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Positive Change Depends on Acceptance on Front End

changeManaging change is obviously a very important part of what we do, but if we don’t help our customers include and prepare their organization for change on the front end, our chances for success are slim.

I’ve had people call me and say, “Hey Misty, I’ve got a problem here and a problem there, can you come in and find a solution? Can you bring in a Project Management Office-In-A-Box, per se, that includes all the right procedures and processes, and then I’m going to use the hammer and make my organization change what they’re doing and start using these new strict guidelines.”  That’s obviously not an ideal recipe for success. We can put procedures, processes and tools in place in an organization, but at the end of the day, if we leave and those day-to-day workers, project managers and project management support staff don’t embrace them and use them, in my mind, we failed. Was there change? Absolutely! But it wasn’t positive change.

Unfortunately, successfully informing team members and achieving buy-in or acceptance is an element that’s often forgotten or ignored. For greatest success, this element really needs to work in tandem with the changes and transformation of the organization, so the culture of your organization is being guided, prompted and led to understand, first and foremost, why you’re making the changes. You also need to address their obvious questions, such as, “How will these changes impact me? How will this impact the projects I’m working on? How does this impact our overall organization?”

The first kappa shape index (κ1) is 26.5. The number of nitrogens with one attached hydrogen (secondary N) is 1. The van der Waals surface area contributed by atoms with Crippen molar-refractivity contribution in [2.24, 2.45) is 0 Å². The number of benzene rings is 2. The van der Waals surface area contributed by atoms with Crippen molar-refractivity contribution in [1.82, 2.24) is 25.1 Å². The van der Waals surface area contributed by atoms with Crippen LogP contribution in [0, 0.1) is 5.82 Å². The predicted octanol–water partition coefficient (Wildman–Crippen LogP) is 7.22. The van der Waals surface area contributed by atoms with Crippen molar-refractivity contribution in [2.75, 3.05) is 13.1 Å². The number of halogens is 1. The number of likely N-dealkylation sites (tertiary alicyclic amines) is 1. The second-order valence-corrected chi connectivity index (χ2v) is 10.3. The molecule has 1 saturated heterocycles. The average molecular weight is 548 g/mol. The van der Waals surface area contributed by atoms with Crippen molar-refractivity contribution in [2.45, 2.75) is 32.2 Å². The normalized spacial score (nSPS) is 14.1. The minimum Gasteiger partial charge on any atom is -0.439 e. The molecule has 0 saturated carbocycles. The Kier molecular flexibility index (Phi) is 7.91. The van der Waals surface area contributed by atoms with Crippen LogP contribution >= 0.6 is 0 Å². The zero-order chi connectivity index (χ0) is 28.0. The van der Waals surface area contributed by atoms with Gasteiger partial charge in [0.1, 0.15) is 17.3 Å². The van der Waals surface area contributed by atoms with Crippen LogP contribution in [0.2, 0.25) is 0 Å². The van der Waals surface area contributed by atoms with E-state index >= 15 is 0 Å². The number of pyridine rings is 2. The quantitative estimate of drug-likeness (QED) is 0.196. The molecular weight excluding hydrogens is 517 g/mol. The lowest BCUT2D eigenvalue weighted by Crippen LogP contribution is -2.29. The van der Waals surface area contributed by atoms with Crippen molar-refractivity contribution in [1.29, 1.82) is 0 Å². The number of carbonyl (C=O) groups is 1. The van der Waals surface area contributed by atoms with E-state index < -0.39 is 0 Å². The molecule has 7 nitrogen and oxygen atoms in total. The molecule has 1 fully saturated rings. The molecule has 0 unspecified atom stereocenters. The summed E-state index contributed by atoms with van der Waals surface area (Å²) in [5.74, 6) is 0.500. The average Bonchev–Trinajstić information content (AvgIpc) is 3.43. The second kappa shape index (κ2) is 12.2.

It’s important that we have the answers to those questions, take time to explain these changes to staff members and talk them through how the changes are going to impact all of the different levels of the organization. By doing this, there are fewer surprises and the individual team members have more ownership in what’s being done.

So instead of having your team frustrated and complaining about just another flavor-of-the-month attempt at change, take the time to inform and involve them in the change process. By doing this, they should better understand the potential positive impact the change will have on them and the organization. When you have all of these elements working together — blending of the changes you’re making into the culture as well as into the structure — your chances of success are much higher.

To learn more about how to succeed through transformation, see the blog by Senior Project Manager Kelly Conway.

 

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Misty Mayes

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